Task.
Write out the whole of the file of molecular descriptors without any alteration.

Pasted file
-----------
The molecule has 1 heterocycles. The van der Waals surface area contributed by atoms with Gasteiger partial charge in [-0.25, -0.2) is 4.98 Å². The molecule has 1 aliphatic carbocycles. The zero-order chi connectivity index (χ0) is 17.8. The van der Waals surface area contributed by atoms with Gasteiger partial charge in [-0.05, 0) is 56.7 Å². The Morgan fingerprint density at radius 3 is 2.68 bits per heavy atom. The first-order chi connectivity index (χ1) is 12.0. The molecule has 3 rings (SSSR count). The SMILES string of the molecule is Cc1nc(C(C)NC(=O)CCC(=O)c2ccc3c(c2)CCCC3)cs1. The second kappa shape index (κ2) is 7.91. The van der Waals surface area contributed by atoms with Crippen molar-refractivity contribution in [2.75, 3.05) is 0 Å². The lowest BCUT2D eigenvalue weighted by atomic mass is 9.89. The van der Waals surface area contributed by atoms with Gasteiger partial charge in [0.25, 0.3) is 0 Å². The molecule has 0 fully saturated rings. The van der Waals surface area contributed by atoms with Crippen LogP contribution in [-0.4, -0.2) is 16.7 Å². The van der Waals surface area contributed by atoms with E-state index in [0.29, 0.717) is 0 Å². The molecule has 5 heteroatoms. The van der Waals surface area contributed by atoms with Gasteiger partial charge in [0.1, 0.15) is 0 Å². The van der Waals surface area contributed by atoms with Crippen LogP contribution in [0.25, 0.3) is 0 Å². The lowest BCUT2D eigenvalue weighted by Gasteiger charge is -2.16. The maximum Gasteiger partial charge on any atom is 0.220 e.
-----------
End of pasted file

The molecule has 1 heterocycles. The van der Waals surface area contributed by atoms with Gasteiger partial charge in [-0.25, -0.2) is 4.98 Å². The molecule has 1 aliphatic carbocycles. The zero-order chi connectivity index (χ0) is 17.8. The van der Waals surface area contributed by atoms with Gasteiger partial charge in [-0.05, 0) is 56.7 Å². The Morgan fingerprint density at radius 3 is 2.68 bits per heavy atom. The first-order chi connectivity index (χ1) is 12.0. The molecule has 3 rings (SSSR count). The SMILES string of the molecule is Cc1nc(C(C)NC(=O)CCC(=O)c2ccc3c(c2)CCCC3)cs1. The second kappa shape index (κ2) is 7.91. The van der Waals surface area contributed by atoms with Crippen molar-refractivity contribution in [2.75, 3.05) is 0 Å². The lowest BCUT2D eigenvalue weighted by atomic mass is 9.89. The van der Waals surface area contributed by atoms with Gasteiger partial charge in [0.25, 0.3) is 0 Å². The molecule has 0 fully saturated rings. The van der Waals surface area contributed by atoms with Crippen LogP contribution in [-0.4, -0.2) is 16.7 Å². The van der Waals surface area contributed by atoms with E-state index in [0.29, 0.717) is 0 Å². The molecule has 5 heteroatoms. The van der Waals surface area contributed by atoms with Gasteiger partial charge in [0.1, 0.15) is 0 Å². The van der Waals surface area contributed by atoms with Crippen LogP contribution in [0.25, 0.3) is 0 Å². The lowest BCUT2D eigenvalue weighted by Gasteiger charge is -2.16. The maximum Gasteiger partial charge on any atom is 0.220 e.